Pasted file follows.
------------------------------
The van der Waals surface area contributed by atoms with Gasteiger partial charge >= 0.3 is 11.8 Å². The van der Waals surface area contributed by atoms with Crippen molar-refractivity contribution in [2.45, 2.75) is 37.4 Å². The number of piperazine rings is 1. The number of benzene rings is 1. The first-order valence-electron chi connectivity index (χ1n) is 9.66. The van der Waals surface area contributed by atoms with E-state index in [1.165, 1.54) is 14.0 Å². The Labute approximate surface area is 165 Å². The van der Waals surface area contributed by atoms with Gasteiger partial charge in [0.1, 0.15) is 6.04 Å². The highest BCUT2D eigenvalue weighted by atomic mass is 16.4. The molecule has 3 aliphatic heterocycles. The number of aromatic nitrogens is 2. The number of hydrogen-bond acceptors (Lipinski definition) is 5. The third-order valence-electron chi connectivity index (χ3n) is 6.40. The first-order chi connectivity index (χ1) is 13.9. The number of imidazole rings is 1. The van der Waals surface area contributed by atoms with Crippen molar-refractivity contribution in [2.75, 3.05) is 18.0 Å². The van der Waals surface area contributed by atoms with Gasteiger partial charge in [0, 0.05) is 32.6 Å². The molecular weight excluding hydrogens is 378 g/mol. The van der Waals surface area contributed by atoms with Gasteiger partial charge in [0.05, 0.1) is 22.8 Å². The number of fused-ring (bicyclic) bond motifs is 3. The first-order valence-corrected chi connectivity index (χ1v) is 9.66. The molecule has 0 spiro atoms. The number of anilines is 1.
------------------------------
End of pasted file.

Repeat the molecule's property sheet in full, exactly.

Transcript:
The van der Waals surface area contributed by atoms with Gasteiger partial charge >= 0.3 is 11.8 Å². The van der Waals surface area contributed by atoms with Crippen molar-refractivity contribution in [2.45, 2.75) is 37.4 Å². The number of piperazine rings is 1. The number of benzene rings is 1. The first-order valence-electron chi connectivity index (χ1n) is 9.66. The van der Waals surface area contributed by atoms with E-state index in [1.165, 1.54) is 14.0 Å². The Labute approximate surface area is 165 Å². The van der Waals surface area contributed by atoms with Gasteiger partial charge in [0.1, 0.15) is 6.04 Å². The highest BCUT2D eigenvalue weighted by atomic mass is 16.4. The molecule has 3 aliphatic heterocycles. The number of aromatic nitrogens is 2. The number of hydrogen-bond acceptors (Lipinski definition) is 5. The third-order valence-electron chi connectivity index (χ3n) is 6.40. The first-order chi connectivity index (χ1) is 13.9. The number of imidazole rings is 1. The van der Waals surface area contributed by atoms with Crippen molar-refractivity contribution in [2.75, 3.05) is 18.0 Å². The van der Waals surface area contributed by atoms with Gasteiger partial charge in [0, 0.05) is 32.6 Å². The molecular weight excluding hydrogens is 378 g/mol. The van der Waals surface area contributed by atoms with Gasteiger partial charge in [0.05, 0.1) is 22.8 Å². The number of fused-ring (bicyclic) bond motifs is 3. The first-order valence-corrected chi connectivity index (χ1v) is 9.66. The molecule has 0 spiro atoms. The number of anilines is 1.